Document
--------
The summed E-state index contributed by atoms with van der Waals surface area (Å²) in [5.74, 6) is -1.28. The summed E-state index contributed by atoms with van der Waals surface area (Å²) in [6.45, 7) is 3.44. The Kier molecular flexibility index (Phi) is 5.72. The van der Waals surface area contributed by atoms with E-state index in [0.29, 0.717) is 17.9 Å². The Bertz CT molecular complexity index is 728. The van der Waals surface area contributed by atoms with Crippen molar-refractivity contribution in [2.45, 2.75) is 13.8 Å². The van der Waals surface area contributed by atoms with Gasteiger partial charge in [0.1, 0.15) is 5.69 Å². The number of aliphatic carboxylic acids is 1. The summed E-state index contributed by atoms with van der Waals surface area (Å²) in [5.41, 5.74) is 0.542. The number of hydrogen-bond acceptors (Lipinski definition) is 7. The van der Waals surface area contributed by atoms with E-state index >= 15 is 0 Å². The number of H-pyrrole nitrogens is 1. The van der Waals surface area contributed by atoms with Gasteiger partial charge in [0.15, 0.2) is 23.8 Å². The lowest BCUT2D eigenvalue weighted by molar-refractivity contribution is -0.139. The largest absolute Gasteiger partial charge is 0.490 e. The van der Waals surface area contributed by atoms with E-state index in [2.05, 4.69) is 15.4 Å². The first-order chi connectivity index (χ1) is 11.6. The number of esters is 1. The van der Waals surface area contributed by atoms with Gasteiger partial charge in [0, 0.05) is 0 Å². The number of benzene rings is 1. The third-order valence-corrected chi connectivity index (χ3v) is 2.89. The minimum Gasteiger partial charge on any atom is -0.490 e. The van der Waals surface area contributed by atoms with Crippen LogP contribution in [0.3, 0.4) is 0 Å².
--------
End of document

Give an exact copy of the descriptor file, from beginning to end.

The summed E-state index contributed by atoms with van der Waals surface area (Å²) in [5.74, 6) is -1.28. The summed E-state index contributed by atoms with van der Waals surface area (Å²) in [6.45, 7) is 3.44. The Kier molecular flexibility index (Phi) is 5.72. The van der Waals surface area contributed by atoms with E-state index in [0.29, 0.717) is 17.9 Å². The Bertz CT molecular complexity index is 728. The van der Waals surface area contributed by atoms with Crippen molar-refractivity contribution in [2.45, 2.75) is 13.8 Å². The van der Waals surface area contributed by atoms with Gasteiger partial charge in [0.1, 0.15) is 5.69 Å². The number of aliphatic carboxylic acids is 1. The summed E-state index contributed by atoms with van der Waals surface area (Å²) in [5.41, 5.74) is 0.542. The number of hydrogen-bond acceptors (Lipinski definition) is 7. The van der Waals surface area contributed by atoms with E-state index >= 15 is 0 Å². The number of H-pyrrole nitrogens is 1. The van der Waals surface area contributed by atoms with Gasteiger partial charge in [0.15, 0.2) is 23.8 Å². The lowest BCUT2D eigenvalue weighted by molar-refractivity contribution is -0.139. The largest absolute Gasteiger partial charge is 0.490 e. The van der Waals surface area contributed by atoms with E-state index in [2.05, 4.69) is 15.4 Å². The first-order chi connectivity index (χ1) is 11.6. The number of esters is 1. The van der Waals surface area contributed by atoms with Gasteiger partial charge in [0, 0.05) is 0 Å². The number of benzene rings is 1. The third-order valence-corrected chi connectivity index (χ3v) is 2.89. The minimum Gasteiger partial charge on any atom is -0.490 e. The van der Waals surface area contributed by atoms with Crippen LogP contribution in [0.3, 0.4) is 0 Å².